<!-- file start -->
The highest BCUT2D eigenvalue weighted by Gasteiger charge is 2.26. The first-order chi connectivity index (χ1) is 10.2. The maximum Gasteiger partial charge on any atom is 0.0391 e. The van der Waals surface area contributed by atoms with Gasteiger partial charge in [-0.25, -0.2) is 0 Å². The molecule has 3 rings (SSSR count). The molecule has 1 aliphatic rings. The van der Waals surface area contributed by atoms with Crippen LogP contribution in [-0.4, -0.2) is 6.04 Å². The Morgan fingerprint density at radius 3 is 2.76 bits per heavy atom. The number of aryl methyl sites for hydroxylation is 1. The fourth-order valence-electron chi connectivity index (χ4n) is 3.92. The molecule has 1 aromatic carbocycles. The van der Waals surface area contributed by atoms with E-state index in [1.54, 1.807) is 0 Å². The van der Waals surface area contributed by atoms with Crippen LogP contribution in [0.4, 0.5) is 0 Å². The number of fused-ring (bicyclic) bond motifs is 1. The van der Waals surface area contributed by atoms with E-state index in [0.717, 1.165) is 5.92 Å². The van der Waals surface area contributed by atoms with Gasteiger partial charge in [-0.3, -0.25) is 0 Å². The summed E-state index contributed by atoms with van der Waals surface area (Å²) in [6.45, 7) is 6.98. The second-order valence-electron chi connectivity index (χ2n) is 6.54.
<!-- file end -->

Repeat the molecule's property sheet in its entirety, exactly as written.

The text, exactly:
The highest BCUT2D eigenvalue weighted by Gasteiger charge is 2.26. The first-order chi connectivity index (χ1) is 10.2. The maximum Gasteiger partial charge on any atom is 0.0391 e. The van der Waals surface area contributed by atoms with Gasteiger partial charge in [-0.25, -0.2) is 0 Å². The molecule has 3 rings (SSSR count). The molecule has 1 aliphatic rings. The van der Waals surface area contributed by atoms with Crippen LogP contribution in [-0.4, -0.2) is 6.04 Å². The Morgan fingerprint density at radius 3 is 2.76 bits per heavy atom. The number of aryl methyl sites for hydroxylation is 1. The fourth-order valence-electron chi connectivity index (χ4n) is 3.92. The molecule has 1 aromatic carbocycles. The van der Waals surface area contributed by atoms with E-state index in [1.54, 1.807) is 0 Å². The van der Waals surface area contributed by atoms with Crippen LogP contribution in [0.4, 0.5) is 0 Å². The number of fused-ring (bicyclic) bond motifs is 1. The van der Waals surface area contributed by atoms with E-state index in [0.717, 1.165) is 5.92 Å². The van der Waals surface area contributed by atoms with Gasteiger partial charge in [-0.3, -0.25) is 0 Å². The summed E-state index contributed by atoms with van der Waals surface area (Å²) in [6.45, 7) is 6.98. The second-order valence-electron chi connectivity index (χ2n) is 6.54.